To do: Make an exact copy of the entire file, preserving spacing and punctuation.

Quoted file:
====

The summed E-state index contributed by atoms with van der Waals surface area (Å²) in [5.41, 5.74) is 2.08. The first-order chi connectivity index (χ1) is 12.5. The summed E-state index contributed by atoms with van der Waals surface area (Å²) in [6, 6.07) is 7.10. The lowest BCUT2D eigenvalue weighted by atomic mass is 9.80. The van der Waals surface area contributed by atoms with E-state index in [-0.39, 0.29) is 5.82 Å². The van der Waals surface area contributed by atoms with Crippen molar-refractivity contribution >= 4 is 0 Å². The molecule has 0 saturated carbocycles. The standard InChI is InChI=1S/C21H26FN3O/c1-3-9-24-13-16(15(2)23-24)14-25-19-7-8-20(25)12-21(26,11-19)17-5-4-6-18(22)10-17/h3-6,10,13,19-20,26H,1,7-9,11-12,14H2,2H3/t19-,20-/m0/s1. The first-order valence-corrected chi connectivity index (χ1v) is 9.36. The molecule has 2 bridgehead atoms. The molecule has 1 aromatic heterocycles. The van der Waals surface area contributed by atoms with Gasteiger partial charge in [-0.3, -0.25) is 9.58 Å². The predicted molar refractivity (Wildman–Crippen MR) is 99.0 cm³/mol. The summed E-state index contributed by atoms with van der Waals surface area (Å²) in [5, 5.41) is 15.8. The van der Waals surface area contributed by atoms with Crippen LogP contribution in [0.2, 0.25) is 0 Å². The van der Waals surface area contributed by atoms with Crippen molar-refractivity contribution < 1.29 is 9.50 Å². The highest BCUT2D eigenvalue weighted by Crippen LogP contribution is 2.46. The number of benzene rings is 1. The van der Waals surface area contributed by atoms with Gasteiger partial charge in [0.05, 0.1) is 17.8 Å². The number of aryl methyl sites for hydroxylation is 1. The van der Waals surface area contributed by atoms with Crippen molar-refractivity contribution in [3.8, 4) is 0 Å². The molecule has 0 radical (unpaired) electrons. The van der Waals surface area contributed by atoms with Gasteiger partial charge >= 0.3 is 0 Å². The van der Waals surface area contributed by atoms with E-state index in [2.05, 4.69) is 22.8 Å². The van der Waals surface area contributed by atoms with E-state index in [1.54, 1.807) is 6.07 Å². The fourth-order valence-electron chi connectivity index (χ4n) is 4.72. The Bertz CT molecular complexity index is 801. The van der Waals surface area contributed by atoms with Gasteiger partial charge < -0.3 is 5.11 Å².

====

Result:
The summed E-state index contributed by atoms with van der Waals surface area (Å²) in [5.41, 5.74) is 2.08. The first-order chi connectivity index (χ1) is 12.5. The summed E-state index contributed by atoms with van der Waals surface area (Å²) in [6, 6.07) is 7.10. The lowest BCUT2D eigenvalue weighted by atomic mass is 9.80. The van der Waals surface area contributed by atoms with E-state index in [-0.39, 0.29) is 5.82 Å². The van der Waals surface area contributed by atoms with Crippen molar-refractivity contribution >= 4 is 0 Å². The molecule has 0 saturated carbocycles. The standard InChI is InChI=1S/C21H26FN3O/c1-3-9-24-13-16(15(2)23-24)14-25-19-7-8-20(25)12-21(26,11-19)17-5-4-6-18(22)10-17/h3-6,10,13,19-20,26H,1,7-9,11-12,14H2,2H3/t19-,20-/m0/s1. The first-order valence-corrected chi connectivity index (χ1v) is 9.36. The molecule has 2 bridgehead atoms. The molecule has 1 aromatic heterocycles. The van der Waals surface area contributed by atoms with Gasteiger partial charge in [-0.3, -0.25) is 9.58 Å². The predicted molar refractivity (Wildman–Crippen MR) is 99.0 cm³/mol. The summed E-state index contributed by atoms with van der Waals surface area (Å²) in [5, 5.41) is 15.8. The van der Waals surface area contributed by atoms with Crippen LogP contribution in [0.2, 0.25) is 0 Å². The van der Waals surface area contributed by atoms with Crippen molar-refractivity contribution < 1.29 is 9.50 Å². The highest BCUT2D eigenvalue weighted by Crippen LogP contribution is 2.46. The number of benzene rings is 1. The van der Waals surface area contributed by atoms with Gasteiger partial charge in [0.05, 0.1) is 17.8 Å². The number of aryl methyl sites for hydroxylation is 1. The van der Waals surface area contributed by atoms with Crippen molar-refractivity contribution in [3.8, 4) is 0 Å². The molecule has 0 radical (unpaired) electrons. The van der Waals surface area contributed by atoms with Gasteiger partial charge >= 0.3 is 0 Å². The van der Waals surface area contributed by atoms with E-state index in [2.05, 4.69) is 22.8 Å². The van der Waals surface area contributed by atoms with E-state index in [1.54, 1.807) is 6.07 Å². The fourth-order valence-electron chi connectivity index (χ4n) is 4.72. The Bertz CT molecular complexity index is 801. The van der Waals surface area contributed by atoms with Gasteiger partial charge < -0.3 is 5.11 Å².